Very little written documentation is available about the building process in early American history. There were no blueprints or building permits to be studied and learned from. As time lapsed and barns were being lost to the elements or progress we were losing an importance piece of American heritage.

Today, much of what we know about construction from that era has been learned through a process of reverse engineering. For example, it wasn’t until the 1950s when barns started being dis-assembled and repurposed for architectural uses that it was understood that early settlers had used the Scribe Rule in their buildings. Prior to that, the only reference marks anyone had seen were the ones on the center beams and the marks were assumed to be of no significance.

Integrating reclaimed hand hewn beams into a home, office, or business is to own a piece of American history. The elements endured and lives witnessed by hand hewn timbers add richness to any space.

Hand hewn heavy timber beams with barn wood flooring and interior paneling
Hand hewn heavy timber beams with barn wood flooring and interior paneling
Credit: Dave Campbell Photography

From Past to Present


Each reclaimed beam has a history. They are old and full of character. Some are pristine and some are riddled with rot. Dismantling old barns requires skill and patience. It demands careful attention to detail to identify, protect and preserve the best hand-hewn beams. Reputable suppliers of reclaimed wood have network of trusted tradesmen across the country with whom they work.

Established suppliers will have a large inventory to satisfy your needs whether you are looking for a single beam for a mantle or 100 beams slabbed for siding your home. If the supplier doesn’t have the timbers that meet your specifications in their on-site inventory, they will work with their network of vetted tradesmen to locate beams that match your needs.


Preparing the Hand Hewn Timbers


After the desired reclaimed timbers have been chosen, the supplier should take care of all processing and logistics. They should meticulously inspect reclaimed timber for usability. The best suppliers accept only the highest quality beams and are therefore able to minimize the amount of processing necessary to prepare the reclaimed timbers for your project. This allows the original character of the beam to remain intact.

The processing of each timber should be customized based on the specifications and needs of your project. It is ideal to do the minimum amount necessary to take your beam from barn to ready to use. Below are descriptions of some of the steps that may be needed to prepare your timber.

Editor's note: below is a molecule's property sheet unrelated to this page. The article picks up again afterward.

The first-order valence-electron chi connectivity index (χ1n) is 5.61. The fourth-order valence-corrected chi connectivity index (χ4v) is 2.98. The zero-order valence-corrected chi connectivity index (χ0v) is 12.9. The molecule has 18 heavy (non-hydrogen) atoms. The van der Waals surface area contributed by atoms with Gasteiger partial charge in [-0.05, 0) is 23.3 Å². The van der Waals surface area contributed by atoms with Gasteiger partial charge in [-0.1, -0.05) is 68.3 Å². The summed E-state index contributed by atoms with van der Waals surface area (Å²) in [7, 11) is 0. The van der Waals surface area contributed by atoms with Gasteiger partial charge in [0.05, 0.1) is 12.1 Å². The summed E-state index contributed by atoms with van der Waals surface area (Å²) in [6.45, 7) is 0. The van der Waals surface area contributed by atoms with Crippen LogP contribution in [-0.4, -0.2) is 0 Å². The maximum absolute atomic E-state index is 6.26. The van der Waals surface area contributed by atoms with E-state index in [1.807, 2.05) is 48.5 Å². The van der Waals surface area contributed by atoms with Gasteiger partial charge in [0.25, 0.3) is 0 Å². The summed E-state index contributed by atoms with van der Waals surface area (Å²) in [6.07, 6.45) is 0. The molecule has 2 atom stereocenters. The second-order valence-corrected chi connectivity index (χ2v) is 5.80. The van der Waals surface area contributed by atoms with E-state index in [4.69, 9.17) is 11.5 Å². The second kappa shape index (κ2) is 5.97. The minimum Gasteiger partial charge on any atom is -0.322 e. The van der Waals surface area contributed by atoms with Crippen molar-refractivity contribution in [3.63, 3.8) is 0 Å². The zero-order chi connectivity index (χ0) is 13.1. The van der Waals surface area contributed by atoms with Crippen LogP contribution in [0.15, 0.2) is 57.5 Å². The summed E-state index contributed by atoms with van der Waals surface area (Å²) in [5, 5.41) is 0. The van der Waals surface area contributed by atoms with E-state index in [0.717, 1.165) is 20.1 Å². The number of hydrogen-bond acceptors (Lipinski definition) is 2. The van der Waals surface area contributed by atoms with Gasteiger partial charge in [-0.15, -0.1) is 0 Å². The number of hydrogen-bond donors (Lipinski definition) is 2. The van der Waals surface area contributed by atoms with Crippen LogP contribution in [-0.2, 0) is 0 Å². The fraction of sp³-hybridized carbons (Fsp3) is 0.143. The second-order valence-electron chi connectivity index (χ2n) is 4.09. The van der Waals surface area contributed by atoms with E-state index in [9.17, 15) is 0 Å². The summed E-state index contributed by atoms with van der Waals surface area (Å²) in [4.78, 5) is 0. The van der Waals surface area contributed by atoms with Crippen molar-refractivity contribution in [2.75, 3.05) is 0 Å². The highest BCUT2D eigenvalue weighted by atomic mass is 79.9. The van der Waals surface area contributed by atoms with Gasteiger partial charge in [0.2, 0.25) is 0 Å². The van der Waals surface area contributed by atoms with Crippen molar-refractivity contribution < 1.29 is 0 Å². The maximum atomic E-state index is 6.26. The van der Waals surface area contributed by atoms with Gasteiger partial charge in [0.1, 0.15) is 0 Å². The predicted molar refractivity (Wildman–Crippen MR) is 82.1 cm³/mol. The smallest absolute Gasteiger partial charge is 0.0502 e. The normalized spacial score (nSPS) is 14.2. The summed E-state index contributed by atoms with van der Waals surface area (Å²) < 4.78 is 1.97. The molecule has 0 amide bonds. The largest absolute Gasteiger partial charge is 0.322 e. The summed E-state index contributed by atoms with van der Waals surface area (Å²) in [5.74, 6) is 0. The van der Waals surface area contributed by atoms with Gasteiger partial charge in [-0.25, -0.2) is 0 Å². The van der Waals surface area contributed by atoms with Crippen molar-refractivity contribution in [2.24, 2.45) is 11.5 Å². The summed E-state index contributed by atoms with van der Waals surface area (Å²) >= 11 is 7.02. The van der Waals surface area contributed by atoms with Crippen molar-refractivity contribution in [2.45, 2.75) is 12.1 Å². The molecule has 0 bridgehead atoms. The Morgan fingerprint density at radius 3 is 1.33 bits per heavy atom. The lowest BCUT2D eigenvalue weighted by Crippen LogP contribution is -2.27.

Power Wash


Over the years wood that is exposed to the elements can look dull and gray. Depending on the intended use of your reclaimed timber, beams can be power washed to remove the decades of dirt and build-up, which often reveals an underlying rich brown patina.

De-metal


Every reclaimed beam has a past. That past usually involves metal of some kind. The metal found on reclaimed beams ranges from nails to bolts to hinges. Often this metal is of no consequence and is left in place. It can be hidden or left exposed during installation depending on your tastes. However, any beam that is going to be planed will be thoroughly de-metaled to avoid injury or damage to equipment during the cutting process.

Custom Cut


Reclaimed timber is often used for siding, flooring or on ceilings or walls. Old beams have a lot of variation and irregularities. Custom cutting removes any damaged wood, rot or other undesired blemishes. Timbers are cut and planed according to your specific size requirements prior to delivery so everything is installation-ready when it arrives at your job site.

Brushing


Depending on the application, a rough finish is not always desirable. The most common example is when reclaimed beams are going to be used for custom millwork or flooring. In these instances, after a beam has been processed and cut, the entire surface can be cleaned and brush sanded to create a smooth surface that is free from slivers. The final product is one that is ready for your installer to stain, as desired, and install.

Kiln Dry


Many suppliers of reclaimed wood have the ability to kiln dry timbers if necessary to kill any mold or insects that might be present in the beam. Kiln drying is recommended if the moisture content of a timber is high. Much of the wood that is reclaimed from historic structures has co-existed with at least some level of moisture for many years. Kiln drying reduces the risk of the wood shrinking and twisting as it acclimates to its new, drier environment

Our Mission


At Distinguished Boards & Beams our aim is to ensure that your reclaimed hand-hewn beams meet your expectations. Our promise is that the timber that is delivered to your job site will be 100% usable and ready to start its next chapter as part of your story.

*For detailed information on antique hand hewn log cabins please see our page on Authentic reclaimed log cabins that showcase the timeless beauty of hand hewn logs.

Very long hand hewn beams with hand hewn rafters tower over a 25% original surface finish mixed oak barn wood floor in this Tahoe residence. Walls and ceilings are clad with mixed hardwood barn siding boards.
Very long hand hewn beams with hand hewn rafters tower over a 25% original surface finish mixed oak barn wood floor in this Tahoe residence. Walls and ceilings are clad with mixed hardwood barn siding boards.
Credit: Dave Campbell Photography